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Doctor Who: "Vincent And The Doctor"

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I’m a bit confused by own reaction to “Vincent And The Doctor.” It’s a witty, moving, ambitious hour of Doctor Who that features some of the series’ most understatedly impressive production design in its vivid recreation of Vincent Van Gogh’s world. Yet I left it thinking it didn’t quite work. Its ambition and its wit work at cross-purposes. Writer Richard Curtis wants to tell a story about crippling depression while still delivering a frothy, fun hour of Doctor Who. That’s a daunting task for anyone even if Curtis does seem like exactly the right person for the job.


I like Curtis’ work, though looking over his filmography, I find I haven’t thoroughly liked anything he’s done in a while. When he’s on, he brings a natural-seeming cleverness that’s funny without losing sight of his characters’ personalities, or the emotional stakes of his plots. That’s particularly evident in Four Weddings And A Funeral, which would be improved by the removal of its American interloper, and Notting Hill. The Bridget Jones movies—and Curtis was only part of a team of writers there—never did it for me and his directorial debut, Love Actually, veers wildly between the enjoyably arch, the genuinely romantic, and the irredeemably schmaltzy. (I have yet to catch up with The Boat That Rocked a.k.a. Pirate Radio.)

“Vincent And The Doctor” suffers from some of the same tonal problems, even if some of them are pretty essential to this season’s continuity. Amy remains chipper. Creepily chipper. She’s lost the person dearest to her but has no memory of it to drag her down. Yet something persists as Vincent (Tony Curran) notices. He’s a man well acquainted with dark feelings even when he's not being tormented by a monster that no one else can see.


Right now your metaphor alarm should be going off, but not necessarily in a bad way. Winston Churchill talked about depression as the “black dog” and the Krafayis functions as a bigger black dog with sharper teeth. It forever threatens the lives of those it torments. If left unchecked it might even end that life. As metaphors for depression go, that’s pretty airtight, but I don’t think “Vincent And The Doctor” sells it. Curran’s not bad as Van Gogh, but he’s not all that distinctive either and his plunge into despair feels forced rather than something arising from a condition he deals with every day. The actual business of dealing with the Krayafis feels a bit forced as well, and requires Smith to take the Doctor into slightly more pratfally territory than usual.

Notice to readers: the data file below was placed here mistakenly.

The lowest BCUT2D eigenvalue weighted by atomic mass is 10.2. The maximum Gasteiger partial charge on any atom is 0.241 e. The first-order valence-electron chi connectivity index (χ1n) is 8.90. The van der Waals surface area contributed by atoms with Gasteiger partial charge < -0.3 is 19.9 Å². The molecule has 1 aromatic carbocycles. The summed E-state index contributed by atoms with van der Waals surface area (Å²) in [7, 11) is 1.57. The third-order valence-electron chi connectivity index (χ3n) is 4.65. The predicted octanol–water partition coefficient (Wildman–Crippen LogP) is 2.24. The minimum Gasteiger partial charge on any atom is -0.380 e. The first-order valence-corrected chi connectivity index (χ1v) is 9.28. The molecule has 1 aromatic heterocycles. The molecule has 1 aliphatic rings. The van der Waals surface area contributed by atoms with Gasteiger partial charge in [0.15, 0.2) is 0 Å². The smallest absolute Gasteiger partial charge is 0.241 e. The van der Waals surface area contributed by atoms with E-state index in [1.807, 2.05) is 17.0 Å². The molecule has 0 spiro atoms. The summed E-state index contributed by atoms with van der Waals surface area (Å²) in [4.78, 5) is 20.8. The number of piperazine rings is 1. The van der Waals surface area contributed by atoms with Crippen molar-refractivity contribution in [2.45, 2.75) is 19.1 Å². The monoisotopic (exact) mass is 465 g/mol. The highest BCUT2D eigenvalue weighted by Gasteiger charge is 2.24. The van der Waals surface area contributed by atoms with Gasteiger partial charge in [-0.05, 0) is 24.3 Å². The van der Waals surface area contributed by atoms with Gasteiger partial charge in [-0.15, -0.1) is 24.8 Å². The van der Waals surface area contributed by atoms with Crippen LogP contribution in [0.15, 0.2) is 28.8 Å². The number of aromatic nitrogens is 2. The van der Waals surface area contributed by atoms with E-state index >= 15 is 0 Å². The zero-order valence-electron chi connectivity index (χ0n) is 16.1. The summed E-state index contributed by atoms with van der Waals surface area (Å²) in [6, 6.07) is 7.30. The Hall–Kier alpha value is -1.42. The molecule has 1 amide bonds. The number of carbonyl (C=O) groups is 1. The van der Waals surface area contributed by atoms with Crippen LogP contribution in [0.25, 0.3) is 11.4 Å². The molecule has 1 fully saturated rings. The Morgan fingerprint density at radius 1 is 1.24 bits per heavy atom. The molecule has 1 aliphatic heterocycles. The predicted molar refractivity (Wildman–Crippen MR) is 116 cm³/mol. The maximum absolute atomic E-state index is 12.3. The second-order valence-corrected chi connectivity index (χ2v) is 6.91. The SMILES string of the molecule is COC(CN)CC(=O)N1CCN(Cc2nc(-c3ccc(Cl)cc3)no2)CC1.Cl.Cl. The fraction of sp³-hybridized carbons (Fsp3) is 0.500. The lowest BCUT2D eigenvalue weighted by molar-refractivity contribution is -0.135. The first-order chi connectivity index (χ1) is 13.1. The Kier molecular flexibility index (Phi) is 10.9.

That said, I think the episode fits a recent pattern of Doctor Who episodes that truck along well enough then deliver a wallop at the end. For as long as I could tune out the song by Athlete—one of those thoroughly undistinguished, sub-Travis British bands that seem to exist for the sole purpose of turning up on soundtracks—I found Curran’s visit to the Musee D’Orsay and his reaction to unbilled guest star Bill Nighy’s effusive praise quite moving. Also moving: Amy’s reaction when she discovers that all their efforts haven’t led to Van Gogh living a longer, happier, more productive life. Sometimes the black dog wins. Sometimes all that’s left are the paintings.

So why do I still feel like my heartstrings have been pulled a little too easily? If a few more elements had worked better, I doubt “Vincent And The Doctor” would have felt quite so manipulative. As is, it’s a very special episode that isn’t quite that.

Stray observation:

• Just because I didn’t begin this post with a no-spoilers tirade doesn’t mean the rule doesn’t apply, especially now that we’re near season’s end (or at it in the U.K.)